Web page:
The ancient Chinese doctors believed that the tongue was an integral tool in observing the health of the entire body. Various maps have been created to depict where on the tongue particular organ systems or body parts represent. An Acupuncturist has been trained to analyze these different areas of the tongue and observe its quality, color, and texture, to be able to understand various health conditions and overall energetic harmony.
This allows the practitioner to develop a diagnosis and treatment plan for each individual patient. Think of the tongue as the only muscular tissue a practitioner is able to see; this gives the Acupuncturist an idea of the quality of the other muscles and organs inside the body as well.
The Acupuncturist will take into account the color of the tongue body, the size and shape of the tongue, the color and thickness of the "coat", the color and distention of the sublingual veins underneath the tongue, moisture, any cracks, or any other features that the tongue may have.
Below describes the basic fundamentals of tongue diagnosis for general information. However, these conditions can be quite complex, so it is important to have a licensed professional examine and diagnose your tongue.
TONGUE BODY COLOR
The body of the tongue is the fleshy part underneath the more superficial coating. The color of this part of the tongue is a great indicator for what is going on deeper within the body. A pale tongue usually indicates a deficiency of some sort, more often qi or blood. An extremely red tongue on the other hand represents a type of heat in the body. Purple or a dull color means there is some kind of stagnation in the body, most typically of either qi or blood. Just red alongside the tip or edges of the tongue shows the practitioner that there is heat in only those pertaining organs. The tip represents the heart organ, so perhaps there is some heat in the heart organ system.
TONGUE BODY SHAPE
The shape of the tongue also gives a clue to the energetics of the body. A swollen tongue can indicate qi or yang deficiency. A tongue that is over-sized or looks too large means phlegm, damp, or water stagnation. This could be due to spleen or kidney yang deficiency. A tongue with swollen sides on its lateral edges typically indicates dysfunction of the Liver/Gallbladder energy, usually of fire or excess yang. A very thin tongue means there is much qi or blood deficiency of the body.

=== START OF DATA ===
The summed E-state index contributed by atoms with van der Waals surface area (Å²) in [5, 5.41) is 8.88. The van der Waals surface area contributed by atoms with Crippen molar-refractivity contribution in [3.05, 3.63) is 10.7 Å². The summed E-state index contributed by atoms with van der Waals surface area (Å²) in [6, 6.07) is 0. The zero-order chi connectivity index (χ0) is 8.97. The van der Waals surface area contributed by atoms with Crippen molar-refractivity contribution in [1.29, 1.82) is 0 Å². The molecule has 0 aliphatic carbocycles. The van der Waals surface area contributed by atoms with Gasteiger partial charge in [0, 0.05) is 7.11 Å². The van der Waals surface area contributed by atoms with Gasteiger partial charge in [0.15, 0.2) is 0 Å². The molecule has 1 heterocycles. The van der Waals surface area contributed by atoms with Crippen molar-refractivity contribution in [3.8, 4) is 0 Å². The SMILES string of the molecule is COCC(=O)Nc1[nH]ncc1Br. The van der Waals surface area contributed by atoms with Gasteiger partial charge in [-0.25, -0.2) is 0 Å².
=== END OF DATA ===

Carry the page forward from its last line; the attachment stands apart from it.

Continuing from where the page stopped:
A thin and white tongue coating is considered normal, however a thicker white coating that is more moist can indicate dampness. A slightly yellow tongue coating typically means you recently caught a cold (or drank some coffee!). A tongue that is very yellow indicates heat in the body. A dull tongue coating means there is typically some stagnation in the body of cold-damp or damp-phlegm. If the dull color is more grey or black, it could indicate a deeper deficiency or extreme heat. A thin tongue coating is normal and a good sign of health, a thicker tongue coating a deeper illness. When a tongue is red and the coating looks like it is peeled off, it indicates a severe yin deficiency, while if the tongue coating is peeled and the tongue body is very pale, it means there is severe qi and blood deficiency.The moisture of the coat is also a good indicative of health in the body. A healthy tongue should have a small amount of moisture, too greasy indicates dampness while too dry shows that there is heat and dryness in the body.
GEOGRAPHY OF THE TONGUE
If the coating on the tongue appears rooted and not easily scraped off, this is a good sign of strong spleen and stomach (digestive) health. If it appears to float on the surface this indicates a weak spleen and stomach. Fissures and cracks in the tongue typically mean some type of yin deficiency. A crack down the center means a yin deficiency of the spleen and stomach; if the crack extends down to the tip of the tongue, it indicates a disharmony with the heart organ. Scalloped edges on the tongue result from an imprint from the teeth. This is due to a spleen qi deficiency that creates damp in the body. The dampness expands the tongue and presses against the teeth to create those scalloped edges. Ulcers of the tongue usually mean heat in the liver or the heart, depending on their location. Underneath the tongue are the sublingual veins. An acupuncturist will ask the patient to lift their tongue so they can see if these veins are distended and blue. If they are, it typically indicates blood stasis.
This is just the beginning of tongue diagnosis! There are a variety of other aspects of the tongue and mouth an Acupuncturist is trained to identify to aid the diagnosis process. Tongue diagnosis is in itself, a very complex practice that takes years to master. This is because most people have a few disharmonies naturally in their body, causing a combination of excess and deficiency of yin and yang. Book an appointment with the International College of Traditional Chinese Medicine student clinic or a local Acupuncturist near you to have a trained professional diagnose your tongue to determine present and even future health!